To be wed

THE WEEK THAT WAS

Pope leaves hospital

February 13, 2005

The World

Israel and the Palestinians announced that they would cease violence in a landmark summit that appeared to offer the most hope for peace in the Middle East since 1993, when then-Israeli Prime Minister Yitzhak Rabin and Palestinian leader Yasser Arafat sealed the Oslo peace accord with a famous handshake on the White House lawn. The accord sputtered for years until the Palestinian uprising broke out in 2000.

North Korea declared that it had "manufactured nuclear weapons" and called for bilateral negotiations with the United States. But the Bush administration said that it wasn't interested in one-on-one talks outside the continuing six-party negotiations involving the communist nation's neighbors.

Secretary of State Condoleezza Rice reached out to America's allies in Europe, urging them to set aside the differences that have strained trans-Atlantic ties since the invasion of Iraq and join with the United States to broaden the boundaries of freedom in the world.

The Nation

President Bush proposed the tightest fiscal squeeze of his presidency, sending Congress a $2.57 trillion budget that would slash environmental and housing programs and sharply cut farm subsidies and health benefits for veterans and the poor. The budget proposal calls for slightly increased spending for the military and homeland security but would freeze or reduce all other areas and demand the elimination or drastic shrinking of about 150 government programs.

Federal Aviation Administration officials received 52 warnings before Sept. 11, 2001, from their security experts about potential al-Qaida attacks, including some that mentioned airline hijackings or suicide attacks, according to a previously undisclosed report by the 9/11 commission that investigated the suicide airliner attacks on the World Trade Center and the Pentagon.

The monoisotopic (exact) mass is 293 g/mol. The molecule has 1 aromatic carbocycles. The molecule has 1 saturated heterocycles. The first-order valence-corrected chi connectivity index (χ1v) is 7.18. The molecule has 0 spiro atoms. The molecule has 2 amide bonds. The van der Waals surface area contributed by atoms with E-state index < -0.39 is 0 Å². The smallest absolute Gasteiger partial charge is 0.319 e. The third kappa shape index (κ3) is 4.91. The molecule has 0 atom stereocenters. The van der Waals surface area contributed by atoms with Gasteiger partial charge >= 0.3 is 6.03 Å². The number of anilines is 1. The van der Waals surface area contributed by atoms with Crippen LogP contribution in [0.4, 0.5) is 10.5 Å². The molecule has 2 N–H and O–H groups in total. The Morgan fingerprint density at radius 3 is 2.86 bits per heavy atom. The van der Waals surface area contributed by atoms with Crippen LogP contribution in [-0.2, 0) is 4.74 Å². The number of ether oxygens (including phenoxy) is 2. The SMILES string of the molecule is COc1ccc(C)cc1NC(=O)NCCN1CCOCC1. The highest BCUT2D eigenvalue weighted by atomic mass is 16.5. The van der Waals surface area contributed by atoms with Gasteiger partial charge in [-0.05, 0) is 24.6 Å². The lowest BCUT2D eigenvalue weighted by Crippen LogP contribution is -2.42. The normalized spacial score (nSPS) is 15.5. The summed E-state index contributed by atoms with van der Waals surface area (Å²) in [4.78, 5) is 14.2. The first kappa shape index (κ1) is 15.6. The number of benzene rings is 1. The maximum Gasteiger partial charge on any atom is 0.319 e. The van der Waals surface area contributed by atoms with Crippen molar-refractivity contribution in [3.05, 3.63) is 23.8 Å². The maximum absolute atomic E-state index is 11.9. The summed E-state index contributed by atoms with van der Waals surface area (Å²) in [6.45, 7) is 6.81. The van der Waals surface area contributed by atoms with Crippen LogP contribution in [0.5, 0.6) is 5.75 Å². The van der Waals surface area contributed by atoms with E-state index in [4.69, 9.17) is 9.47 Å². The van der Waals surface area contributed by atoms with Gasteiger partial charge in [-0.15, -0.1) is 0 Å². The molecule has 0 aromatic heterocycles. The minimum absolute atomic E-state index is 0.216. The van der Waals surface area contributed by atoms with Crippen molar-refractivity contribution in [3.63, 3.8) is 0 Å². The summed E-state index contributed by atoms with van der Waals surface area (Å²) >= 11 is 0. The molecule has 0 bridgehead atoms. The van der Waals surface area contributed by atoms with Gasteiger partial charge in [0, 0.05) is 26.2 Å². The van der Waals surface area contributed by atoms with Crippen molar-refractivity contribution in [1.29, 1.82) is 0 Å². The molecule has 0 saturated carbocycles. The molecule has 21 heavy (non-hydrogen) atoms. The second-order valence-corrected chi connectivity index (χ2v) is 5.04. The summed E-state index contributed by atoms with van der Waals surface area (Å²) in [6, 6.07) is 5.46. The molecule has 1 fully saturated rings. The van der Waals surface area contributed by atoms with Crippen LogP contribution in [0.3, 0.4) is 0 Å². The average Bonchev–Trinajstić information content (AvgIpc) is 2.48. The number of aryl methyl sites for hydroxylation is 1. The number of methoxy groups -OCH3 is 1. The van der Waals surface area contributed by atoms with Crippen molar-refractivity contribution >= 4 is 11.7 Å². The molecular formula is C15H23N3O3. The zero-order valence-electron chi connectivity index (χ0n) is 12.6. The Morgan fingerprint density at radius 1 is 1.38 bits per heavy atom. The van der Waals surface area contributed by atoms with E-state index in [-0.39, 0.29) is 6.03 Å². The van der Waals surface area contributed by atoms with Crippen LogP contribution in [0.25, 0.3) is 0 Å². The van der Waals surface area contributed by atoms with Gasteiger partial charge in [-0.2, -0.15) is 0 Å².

Arthur Miller, the Pulitzer Prize-winning playwright whose most famous fictional creation, Willy Loman in Death of a Salesman, came to symbolize the American dream gone awry, has died. He was 89.

A cautionary tale for lovers this Valentine's Day: A new Johns Hopkins study reveals that a broken heart can do more than make you weep - it could land you in the emergency room. Hopkins cardiologist Ilan Wittstein and his colleagues found that overwhelming emotional stress, frequently sparked by the loss of a loved one, can lead to a passing, but potentially fatal, heart malfunction that mimics a heart attack.

The Region

Correctional officers riding a nighttime transport in the back of a pitch-black prison bus this month noticed a commotion among the inmates, but broken interior lights kept them from seeing a 20-year-old prisoner being strangled a few feet away, according to union officials. The two officers were 7 to 10 feet from where Philip E. Parker Jr. was killed by another prisoner.

General Motors' Broening Highway assembly plant, one of the city's last remaining symbols of an industrial lifestyle that dominated the Baltimore economy for generations, will make its final van May 13, company and union officials said. The plant employs about 1,100 workers.

A former altar boy testified that he was "in disbelief" and "disgusted" when his former priest, a man he regarded as a father figure, began sexually abusing him. The altar boy, Dontee Stokes, 29, confronted the priest, Maurice Blackwell, on a city street and shot him in 2002. The testimony came in a trial in which Stokes has accused Blackwell of abusing him more than a decade before the shooting. Stokes was acquitted of attempted-murder charges in an earlier trial.

Quote

"Back on Sept. 11, terrorists attacked our metropolitan cores, two of America's great cities. Years later, we are given a budget proposal by our commander in chief, the president of the United States. And, with a budget ax, he is attacking America's cities. He is attacking our metropolitan core."

Baltimore Mayor Martin O'Malley, at the National Press Club in Washington

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